Looking at the title and the authors’ names, you know this is about culture shock and clashes and (from the blurb) “how love transcends geography, culture and daily tribulations”. Yup. Skimmed through the first chapter and decided to bring it home. I hope it’s good!
So I was wandering the aisles of Jurong West Library, doing my weekly volunteer duty counting and replenishing books on display (yes I see your skeptical faces - is that even an actual duty?! IT IS.) I came across two really cute books:
"I <3 Geeks" by Carrie Tucker, and
"Geektastic" by Holly Black and Cecil Castellucci. What can I say? It was great.
I’m not a total geek/nerd, but I can appreciate some of the in-jokes and references. And I hadn’t read a short story compilation in a long time, largely because I can’t really appreciate the form. I’m the sort who likes loooong novels where I can slowly savour the plot and characters’ back stories, etc. Shorts are like, reading an interesting blurb that has you hooked, and then having the book snatched away from you! “Geektastic” was enjoyable, all the same.
Dracula the Un-dead by Dacre Stoker, Bram’s great-grandnephew, and Ian Holt reads like a novelisation of an American drama series (with cliffhangers at the end of every chapter, but without the gratuitous sex). Or a really good fanfic of Bram Stoker’s Dracula. Either way, it made for three hours of good entertainment.
When I read in the Authors’ Note that Ian Holt was a screenwriter, I was completely taken by non-surprise. Seriously, chapters end: “One hundred and eighty miles away, in Exeter, Mina Harker awoke screaming.” It wasn’t difficult to imagine ending credits scrolling in front of my eyes followed by flashes of next episode’s highlights.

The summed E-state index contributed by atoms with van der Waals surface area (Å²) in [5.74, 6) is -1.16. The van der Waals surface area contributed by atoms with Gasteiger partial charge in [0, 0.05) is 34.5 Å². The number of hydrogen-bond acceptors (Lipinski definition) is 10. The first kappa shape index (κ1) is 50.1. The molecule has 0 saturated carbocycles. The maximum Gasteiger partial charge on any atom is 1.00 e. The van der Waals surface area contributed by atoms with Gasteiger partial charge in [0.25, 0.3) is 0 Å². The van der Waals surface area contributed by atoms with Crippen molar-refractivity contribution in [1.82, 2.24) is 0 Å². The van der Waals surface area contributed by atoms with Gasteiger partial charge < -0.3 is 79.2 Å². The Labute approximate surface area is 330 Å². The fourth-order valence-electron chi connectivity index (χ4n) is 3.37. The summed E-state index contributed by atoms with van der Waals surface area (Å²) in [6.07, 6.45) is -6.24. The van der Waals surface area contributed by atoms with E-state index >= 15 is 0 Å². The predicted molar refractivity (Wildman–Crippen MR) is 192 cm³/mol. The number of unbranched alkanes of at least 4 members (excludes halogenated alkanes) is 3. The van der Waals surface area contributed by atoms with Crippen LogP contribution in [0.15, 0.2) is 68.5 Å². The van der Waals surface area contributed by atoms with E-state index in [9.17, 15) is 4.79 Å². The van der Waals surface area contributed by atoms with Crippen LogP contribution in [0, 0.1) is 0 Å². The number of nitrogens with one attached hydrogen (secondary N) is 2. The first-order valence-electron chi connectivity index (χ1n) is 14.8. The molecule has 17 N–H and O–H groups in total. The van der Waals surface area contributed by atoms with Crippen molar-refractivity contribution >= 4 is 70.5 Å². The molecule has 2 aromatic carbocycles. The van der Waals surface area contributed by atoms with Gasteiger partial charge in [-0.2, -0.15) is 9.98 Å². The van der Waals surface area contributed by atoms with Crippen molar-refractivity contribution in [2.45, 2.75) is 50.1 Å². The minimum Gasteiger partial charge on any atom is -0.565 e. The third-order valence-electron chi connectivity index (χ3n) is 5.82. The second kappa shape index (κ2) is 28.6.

There were “cuts” to people far away from the action, who went about their lives and viewed the events unfolding in the story from a certain distance. It was a pretty obvious film thing to do, I thought. But I loved the back stories that Stoker and Holt provided, which fleshed out the original story and provided insights into Dracula’s character especially, given how “Dracula” was epistolary.
The whole gritty, dangerous atmosphere was well-crafted, but then again, most of the time my mind was already helpfully supplying thoughts of: “Cobblestone! Dark! Foggy!” for the city scenes and “Forest! Castle! Dark! Foggy!” for countryside scenes.
So. The main gist of this sequel is that Dracula survived - obviously, but an even greater evil lurks. The “band of heroes” were completely unaware of this in the original story. It turns out that a female lesbian vampire Elizabeth Bathory has been committing heinous crimes all across Europe and Dracula himself tries to stop her, under the guise of Basarab the theatre actor and his travelling troupe. She is also revealed as Jack the Ripper.
Always the female demonised. Oh well. I think it has something to do with hot lesbian vamps and God-fearing males.
I loved how the authors blended historical facts and figures into the story, including even Bram Stoker himself as someone who was told the story of Dracula, not realizing the tale actually took place, and was now trying to stage a production of it at the Lyceum after Henry Irving died.
Speaking of death, most of the original cast dies in this sequel in one gruesome way or another. We’re told of their descent into darkness fighting their personal demons after witnessing the traumatic events in “Dracula”, and that the “band of heroes” have gradually grown apart in the 25 years since they thought they killed Dracula for good. Et cetera. Some characters redeem themselves, some don’t. New characters also die all too soon after we develop a love-hate relationship with them. Anyway, their back stories and the seamless introduction of new characters was why I thought the book read like a bloody brilliant fanfic. Alternative interpretations and fresh takes are always something I look forward to when I sink my teeth into a new, novel-length fic.
Oh, and the little nugget about Titanic in the concluding pages? Cute!
But I still think the original is the best. :) I finished Harry Potter and the Philosopher’s Stone in the library today!